Prepare for sticker shock. The U.S.-Mexico Tomato War is on

The U.S. is pulling out of the Tomato Suspension Agreement with Mexico. Because more than half of the fresh tomatoes in grocery stores come from across the border, that could soon mean really expensive tomatoes—and far fewer of them.

If you enjoy the red vine-ripened tomatoes you find at your local grocery, get prepared to potentially pay more. Lots more.

The U.S. Department of Commerce on Tuesday is expected to pull out of the Tomato Suspension Agreement (TSA), a treaty with Mexican tomato growers that’s governed imported tomatoes since 1996. Because more than 70 percent of the fresh tomatoes found in grocery stores across the U.S. come from Mexico, prep yourself for sticker shock.

Originally enacted because the Commerce Department suspected Mexican growers of dumping undervalued tomatoes into the U.S. market, the agreement placed a floor price on Mexican tomatoes and, in return, suspended the dumping investigation undertaken by Commerce. The TSA has been reviewed, updated, and renewed every five years since its inception. But since last year, the Florida Tomato Exchange, a trade organization for Florida tomato growers, has lobbied to terminate the agreement, rather than renew it.

The organization purports that Mexican growers, by virtue of Mexican government subsidies and the low cost of Mexican labor, are able to sell tomatoes for a reduced cost over their U.S. counterparts, and that some growers are still skirting the agreement and taking advantage of loopholes to dump cheap tomatoes into the U.S. market.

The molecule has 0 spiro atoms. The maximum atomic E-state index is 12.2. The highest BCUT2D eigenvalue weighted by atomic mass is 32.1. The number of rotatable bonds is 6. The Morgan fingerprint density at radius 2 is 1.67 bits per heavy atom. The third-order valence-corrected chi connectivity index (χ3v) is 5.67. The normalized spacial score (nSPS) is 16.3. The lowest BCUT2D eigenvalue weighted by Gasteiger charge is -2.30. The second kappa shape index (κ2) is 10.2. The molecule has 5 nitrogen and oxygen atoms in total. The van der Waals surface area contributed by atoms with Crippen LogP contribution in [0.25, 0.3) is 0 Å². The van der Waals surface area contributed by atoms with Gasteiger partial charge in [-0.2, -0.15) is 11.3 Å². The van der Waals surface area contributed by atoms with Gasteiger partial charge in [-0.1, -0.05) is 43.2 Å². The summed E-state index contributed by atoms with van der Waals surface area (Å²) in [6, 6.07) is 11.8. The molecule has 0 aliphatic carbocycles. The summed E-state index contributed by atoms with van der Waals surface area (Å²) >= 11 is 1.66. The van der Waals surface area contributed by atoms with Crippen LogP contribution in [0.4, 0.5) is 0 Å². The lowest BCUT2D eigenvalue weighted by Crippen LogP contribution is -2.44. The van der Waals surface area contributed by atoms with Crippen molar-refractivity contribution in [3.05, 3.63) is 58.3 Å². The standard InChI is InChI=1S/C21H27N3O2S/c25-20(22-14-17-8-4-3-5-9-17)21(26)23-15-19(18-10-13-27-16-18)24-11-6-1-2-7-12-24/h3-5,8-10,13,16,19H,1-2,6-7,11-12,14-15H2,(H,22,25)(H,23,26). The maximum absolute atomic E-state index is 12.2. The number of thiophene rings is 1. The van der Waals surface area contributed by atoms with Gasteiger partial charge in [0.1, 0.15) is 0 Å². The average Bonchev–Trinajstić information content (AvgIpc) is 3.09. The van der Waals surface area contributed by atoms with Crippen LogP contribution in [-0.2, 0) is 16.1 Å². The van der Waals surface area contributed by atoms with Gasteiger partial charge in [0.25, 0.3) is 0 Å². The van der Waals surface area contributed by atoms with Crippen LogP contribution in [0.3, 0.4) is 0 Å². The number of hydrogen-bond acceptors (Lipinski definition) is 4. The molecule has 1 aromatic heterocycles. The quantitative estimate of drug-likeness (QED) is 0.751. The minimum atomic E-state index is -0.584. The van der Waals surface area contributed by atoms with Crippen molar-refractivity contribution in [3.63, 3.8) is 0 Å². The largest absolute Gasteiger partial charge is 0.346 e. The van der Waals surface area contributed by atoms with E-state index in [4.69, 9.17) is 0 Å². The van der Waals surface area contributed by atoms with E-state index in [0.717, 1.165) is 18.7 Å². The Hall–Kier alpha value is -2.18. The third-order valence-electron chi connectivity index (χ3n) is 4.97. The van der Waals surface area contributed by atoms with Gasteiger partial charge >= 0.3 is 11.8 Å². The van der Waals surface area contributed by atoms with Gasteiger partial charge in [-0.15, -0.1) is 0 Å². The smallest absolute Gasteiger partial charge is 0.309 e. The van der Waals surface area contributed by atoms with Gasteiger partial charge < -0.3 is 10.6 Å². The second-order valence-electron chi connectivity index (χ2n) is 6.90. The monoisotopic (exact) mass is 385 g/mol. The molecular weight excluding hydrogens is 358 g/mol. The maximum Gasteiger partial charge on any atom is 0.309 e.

It’s likely that Mexican growers will reduce their tomato acreage and move to other crops, cutting the winter tomato supply dramatically.

In February, Florida’s Republican Senator Marco Rubio and Republican Congressman Ted Yoho sent a letter to Commerce Secretary Wilbur Ross urging him to end the agreement. The bipartisan letter was co-signed by 48 members of Congress from Florida and other tomato-producing states. Ross agreed and set a date of May 7 to terminate the TSA and reopen the investigation of Mexico’s dumping practices. The end of the agreement requires a 17.56 percent duty on all fresh tomatoes imported from Mexico. Negotiations between the two sides have been ongoing, but no new agreement has been reached, so produce importers in the border states will be paying the duty and passing the cost along to customers along the supply chain.

Not only will the duties increase retail prices, but it’s likely that Mexican growers will reduce their overall tomato acreage and move to other crops, cutting the winter tomato supply dramatically. A study by Dr. Timothy Richards, Morrison Chair of Agribusiness at Arizona State University, anticipates that such moves will drive up consumer prices for tomatoes on the vine, vine-ripened tomatoes, romas, and beefsteaks by around 40 percent. And if the Florida winter crop is hit by disease, weather or labor issues, none of which are unusual circumstances, the price for fresh tomatoes could shoot as much as 85 percent higher.

Michael Shadler, executive vice-president of The Florida Tomato Exchange (FTE), disputes those numbers. He says that because the floor price for Mexican tomatoes is ending, the market will determine the price, so shoppers could actually see a decrease. The FTE contends the increase in Mexican tomato imports is a major reason for the loss of small and medium-sized tomato operations across the United States, not just in Florida. The organization isn’t averse to a new agreement, but Shadler says it would have to be structured differently to eliminate the loopholes and provide for better enforcement.